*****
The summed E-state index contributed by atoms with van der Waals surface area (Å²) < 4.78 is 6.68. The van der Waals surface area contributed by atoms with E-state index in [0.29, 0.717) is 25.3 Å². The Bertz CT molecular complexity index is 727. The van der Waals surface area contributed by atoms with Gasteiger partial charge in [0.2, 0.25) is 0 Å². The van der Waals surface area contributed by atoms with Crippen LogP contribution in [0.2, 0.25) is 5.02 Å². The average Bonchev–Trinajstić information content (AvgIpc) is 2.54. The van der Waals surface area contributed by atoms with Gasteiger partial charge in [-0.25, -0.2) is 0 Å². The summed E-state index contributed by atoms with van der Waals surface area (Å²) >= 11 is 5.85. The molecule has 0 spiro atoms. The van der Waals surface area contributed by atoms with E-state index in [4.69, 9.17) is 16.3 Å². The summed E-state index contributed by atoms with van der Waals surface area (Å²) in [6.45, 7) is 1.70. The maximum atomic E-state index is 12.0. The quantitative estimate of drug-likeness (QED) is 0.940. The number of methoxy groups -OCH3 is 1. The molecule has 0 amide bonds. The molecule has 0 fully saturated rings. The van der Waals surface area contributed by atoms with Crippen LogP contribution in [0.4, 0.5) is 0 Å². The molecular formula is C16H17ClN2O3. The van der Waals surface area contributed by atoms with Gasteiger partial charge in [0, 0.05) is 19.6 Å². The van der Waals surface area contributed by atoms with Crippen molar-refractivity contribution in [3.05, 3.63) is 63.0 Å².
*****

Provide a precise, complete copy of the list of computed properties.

The summed E-state index contributed by atoms with van der Waals surface area (Å²) < 4.78 is 6.68. The van der Waals surface area contributed by atoms with E-state index in [0.29, 0.717) is 25.3 Å². The Bertz CT molecular complexity index is 727. The van der Waals surface area contributed by atoms with Gasteiger partial charge in [0.2, 0.25) is 0 Å². The van der Waals surface area contributed by atoms with Crippen LogP contribution in [0.2, 0.25) is 5.02 Å². The average Bonchev–Trinajstić information content (AvgIpc) is 2.54. The van der Waals surface area contributed by atoms with Gasteiger partial charge in [-0.25, -0.2) is 0 Å². The summed E-state index contributed by atoms with van der Waals surface area (Å²) >= 11 is 5.85. The molecule has 0 spiro atoms. The van der Waals surface area contributed by atoms with E-state index in [4.69, 9.17) is 16.3 Å². The summed E-state index contributed by atoms with van der Waals surface area (Å²) in [6.45, 7) is 1.70. The maximum atomic E-state index is 12.0. The quantitative estimate of drug-likeness (QED) is 0.940. The number of methoxy groups -OCH3 is 1. The molecule has 0 amide bonds. The molecule has 0 fully saturated rings. The van der Waals surface area contributed by atoms with Crippen LogP contribution in [0.4, 0.5) is 0 Å². The molecular formula is C16H17ClN2O3. The van der Waals surface area contributed by atoms with Gasteiger partial charge in [0, 0.05) is 19.6 Å². The van der Waals surface area contributed by atoms with Crippen molar-refractivity contribution in [3.05, 3.63) is 63.0 Å².